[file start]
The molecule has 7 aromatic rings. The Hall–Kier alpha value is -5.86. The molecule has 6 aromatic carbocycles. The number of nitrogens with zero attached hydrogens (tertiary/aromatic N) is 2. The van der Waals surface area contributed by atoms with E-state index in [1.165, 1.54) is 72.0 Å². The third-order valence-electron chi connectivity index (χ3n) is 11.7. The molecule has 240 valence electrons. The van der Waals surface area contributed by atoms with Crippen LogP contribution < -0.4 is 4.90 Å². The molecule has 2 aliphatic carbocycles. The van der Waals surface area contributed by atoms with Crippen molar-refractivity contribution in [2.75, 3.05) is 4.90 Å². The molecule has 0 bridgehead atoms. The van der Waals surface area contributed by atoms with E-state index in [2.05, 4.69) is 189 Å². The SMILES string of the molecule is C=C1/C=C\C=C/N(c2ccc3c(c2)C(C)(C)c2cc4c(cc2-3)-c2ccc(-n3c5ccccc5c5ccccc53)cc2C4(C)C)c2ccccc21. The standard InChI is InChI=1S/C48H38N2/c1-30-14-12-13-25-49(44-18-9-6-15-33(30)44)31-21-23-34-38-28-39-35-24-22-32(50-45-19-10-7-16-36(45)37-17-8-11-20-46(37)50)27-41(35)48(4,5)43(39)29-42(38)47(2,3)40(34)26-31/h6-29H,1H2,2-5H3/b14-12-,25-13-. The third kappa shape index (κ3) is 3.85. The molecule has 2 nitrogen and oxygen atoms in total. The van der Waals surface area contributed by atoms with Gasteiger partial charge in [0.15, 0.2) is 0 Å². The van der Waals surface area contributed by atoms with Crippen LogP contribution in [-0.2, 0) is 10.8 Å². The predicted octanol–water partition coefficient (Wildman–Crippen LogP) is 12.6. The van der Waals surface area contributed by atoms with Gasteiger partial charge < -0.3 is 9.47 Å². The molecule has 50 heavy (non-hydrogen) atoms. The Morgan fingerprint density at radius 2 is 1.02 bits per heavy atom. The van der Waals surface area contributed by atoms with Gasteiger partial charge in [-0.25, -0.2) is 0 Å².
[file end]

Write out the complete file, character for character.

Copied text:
The molecule has 7 aromatic rings. The Hall–Kier alpha value is -5.86. The molecule has 6 aromatic carbocycles. The number of nitrogens with zero attached hydrogens (tertiary/aromatic N) is 2. The van der Waals surface area contributed by atoms with E-state index in [1.165, 1.54) is 72.0 Å². The third-order valence-electron chi connectivity index (χ3n) is 11.7. The molecule has 240 valence electrons. The van der Waals surface area contributed by atoms with Crippen LogP contribution < -0.4 is 4.90 Å². The molecule has 2 aliphatic carbocycles. The van der Waals surface area contributed by atoms with Crippen molar-refractivity contribution in [2.75, 3.05) is 4.90 Å². The molecule has 0 bridgehead atoms. The van der Waals surface area contributed by atoms with E-state index in [2.05, 4.69) is 189 Å². The SMILES string of the molecule is C=C1/C=C\C=C/N(c2ccc3c(c2)C(C)(C)c2cc4c(cc2-3)-c2ccc(-n3c5ccccc5c5ccccc53)cc2C4(C)C)c2ccccc21. The standard InChI is InChI=1S/C48H38N2/c1-30-14-12-13-25-49(44-18-9-6-15-33(30)44)31-21-23-34-38-28-39-35-24-22-32(50-45-19-10-7-16-36(45)37-17-8-11-20-46(37)50)27-41(35)48(4,5)43(39)29-42(38)47(2,3)40(34)26-31/h6-29H,1H2,2-5H3/b14-12-,25-13-. The third kappa shape index (κ3) is 3.85. The molecule has 2 nitrogen and oxygen atoms in total. The van der Waals surface area contributed by atoms with Gasteiger partial charge in [0.15, 0.2) is 0 Å². The van der Waals surface area contributed by atoms with Crippen LogP contribution in [-0.2, 0) is 10.8 Å². The predicted octanol–water partition coefficient (Wildman–Crippen LogP) is 12.6. The van der Waals surface area contributed by atoms with Gasteiger partial charge < -0.3 is 9.47 Å². The molecule has 50 heavy (non-hydrogen) atoms. The Morgan fingerprint density at radius 2 is 1.02 bits per heavy atom. The van der Waals surface area contributed by atoms with Gasteiger partial charge in [-0.25, -0.2) is 0 Å².